The Consumer Reports magazine calls the home humidifier a "gift of moisture" and recommends it as a "healthy holiday gift." The scientific evidence seems to be against this recommendation however. Please see the articles in the reference section below for details.
A cross-sectional study of children 1 to 17 years of age living in Buffalo, New York examined the prevalence estimates of indoor and outdoor environmental risk factors for asthma. Significant environmental risk factors were presence of smokers in the household, humidifier or vaporizer use, chemical odors indoors, frequent truck traffic, and chemical odors outdoors.
Overall, smoking, pets, humidifier, and cockroaches were all significantly associated with asthma in the home.
The use of ventilation-air-conditioning systems (42%), personal humidifier or nebulizers (43%), dampness inside the houses were risk factors in people with positive fungi skin test reactivity.
In children with no history of wheezing, an increased risk of developing asthma was associated with a humidifier (relative risk [RR] = 1.7).
Multiple conditional logistic regression analysis showed that after personal susceptibility factors were controlled for, the following were independent risk factors for asthma:
- the mother's heavy smoking (odds ratio (OR) = 2.77)
- use of a humidifier in the child's room (OR = 1.89)
- the presence of an electric heating system in the home (OR = 2.27)
Up to 40% of the world's population has been diagnosed with an allergic disease. The most prevalent allergy is to house dust mites (http://buff.ly/1jSF5Y6). Humidifier use may increase the dust mite counts in the bedroom. Dust mites "drink" through their surface. In fact, the best measure for dust mite control is to decrease the air humidity to less than 50% (it works for mold control as well).
Unfortunately, humidifiers have just the opposite effect - they increase the air humidity and may promote dust mite growth. Dust mite exposure is one of the most significant environmental factors for development of asthma in children.
Dust mite allergen avoidance. The main allergen is in the dust mite feces. Use 3 control measures for 3-6 months to see an effect on the allergy symptoms (click to enlarge the image).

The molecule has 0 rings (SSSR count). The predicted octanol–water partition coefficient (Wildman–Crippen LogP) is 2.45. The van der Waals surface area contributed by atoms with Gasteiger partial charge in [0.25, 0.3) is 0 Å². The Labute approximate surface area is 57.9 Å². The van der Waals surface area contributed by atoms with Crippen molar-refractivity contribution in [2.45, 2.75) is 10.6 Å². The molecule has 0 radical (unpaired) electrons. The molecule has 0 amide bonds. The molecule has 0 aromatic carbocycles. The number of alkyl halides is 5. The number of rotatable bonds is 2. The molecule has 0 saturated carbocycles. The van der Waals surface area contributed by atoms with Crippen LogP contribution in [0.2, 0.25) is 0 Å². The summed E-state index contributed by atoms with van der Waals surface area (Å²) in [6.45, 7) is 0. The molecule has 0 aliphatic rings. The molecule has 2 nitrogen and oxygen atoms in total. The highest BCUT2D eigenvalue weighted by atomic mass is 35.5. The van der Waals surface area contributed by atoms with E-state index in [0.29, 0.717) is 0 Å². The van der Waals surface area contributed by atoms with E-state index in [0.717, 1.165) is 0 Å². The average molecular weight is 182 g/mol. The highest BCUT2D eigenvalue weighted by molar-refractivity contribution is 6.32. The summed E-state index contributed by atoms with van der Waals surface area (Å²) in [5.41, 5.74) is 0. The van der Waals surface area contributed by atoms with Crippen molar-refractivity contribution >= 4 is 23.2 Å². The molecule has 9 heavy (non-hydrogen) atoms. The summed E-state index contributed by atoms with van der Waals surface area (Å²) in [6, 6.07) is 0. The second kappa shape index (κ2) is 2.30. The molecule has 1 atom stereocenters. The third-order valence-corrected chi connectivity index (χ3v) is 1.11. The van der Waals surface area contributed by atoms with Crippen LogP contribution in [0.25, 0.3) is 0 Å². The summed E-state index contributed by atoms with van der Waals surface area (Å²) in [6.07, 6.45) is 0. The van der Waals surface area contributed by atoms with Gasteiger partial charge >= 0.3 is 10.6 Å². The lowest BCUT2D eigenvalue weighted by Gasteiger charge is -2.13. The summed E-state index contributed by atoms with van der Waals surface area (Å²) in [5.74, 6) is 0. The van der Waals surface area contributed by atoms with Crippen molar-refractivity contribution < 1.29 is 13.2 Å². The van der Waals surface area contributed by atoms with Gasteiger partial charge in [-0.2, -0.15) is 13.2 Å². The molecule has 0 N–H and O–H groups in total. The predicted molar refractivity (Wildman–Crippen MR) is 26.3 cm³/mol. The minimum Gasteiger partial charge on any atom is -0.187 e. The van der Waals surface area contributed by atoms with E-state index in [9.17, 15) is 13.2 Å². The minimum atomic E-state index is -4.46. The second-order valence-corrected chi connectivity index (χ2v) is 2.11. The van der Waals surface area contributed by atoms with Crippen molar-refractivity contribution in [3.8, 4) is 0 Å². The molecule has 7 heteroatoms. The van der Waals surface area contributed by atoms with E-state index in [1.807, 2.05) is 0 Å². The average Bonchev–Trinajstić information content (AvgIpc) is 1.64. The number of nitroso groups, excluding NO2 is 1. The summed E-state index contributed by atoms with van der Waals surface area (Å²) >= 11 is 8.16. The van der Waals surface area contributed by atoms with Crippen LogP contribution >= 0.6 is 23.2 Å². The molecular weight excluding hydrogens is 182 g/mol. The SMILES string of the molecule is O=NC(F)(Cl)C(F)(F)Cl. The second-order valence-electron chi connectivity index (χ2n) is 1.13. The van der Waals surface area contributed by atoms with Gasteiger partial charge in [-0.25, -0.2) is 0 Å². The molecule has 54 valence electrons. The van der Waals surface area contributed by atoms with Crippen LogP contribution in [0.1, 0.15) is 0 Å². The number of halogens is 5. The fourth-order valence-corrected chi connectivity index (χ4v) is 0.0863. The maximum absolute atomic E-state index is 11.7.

It is inadvisable to employ a home humidifier in the home of an asthmatic - AAAAI Ask the Expert.
Self-reported home environmental risk factors for childhood asthma: a cross-sectional study of children in Buffalo, New York. Lin S, Gomez MI, Hwang SA, Munsie JP, Fitzgerald EF. J Asthma. 2008 May;45(4):325-32.
Home environmental factors associated with asthma prevalence in two Buffalo inner-city neighborhoods. Lwebuga-Mukasa JS, Wojcik R, Dunn-Georgiou E, Johnson C. J Health Care Poor Underserved. 2002 May;13(2):214-28.
[Fungal spores in the environment of the asthmatic patient in a semi-desert area of Mexico].
[Article in Spanish]. Rev Alerg Mex. 2002 Jan-Feb;49(1):2-7.
Indoor risk factors for asthma in a prospective study of adolescents. McConnell R, Berhane K, Gilliland F, Islam T, Gauderman WJ, London SJ, Avol E, Rappaport EB, Margolis HG, Peters JM. Epidemiology. 2002 May;13(3):288-95.
Childhood asthma and indoor environmental risk factors. Infante-Rivard C. Am J Epidemiol. 1993 Apr 15;137(8):834-44.
Childhood asthma and the indoor environment. Dekker C, Dales R, Bartlett S, Brunekreef B, Zwanenburg H. Chest. 1991 Oct;100(4):922-6.
Humidifiers and Indoor Allergies | AAAAI http://buff.ly/WQisIe
Dust Mite Respiratory Allergy: current therapies http://buff.ly/1UwMMUJ - ALK PR company helped write the paper with 3 writers, open access.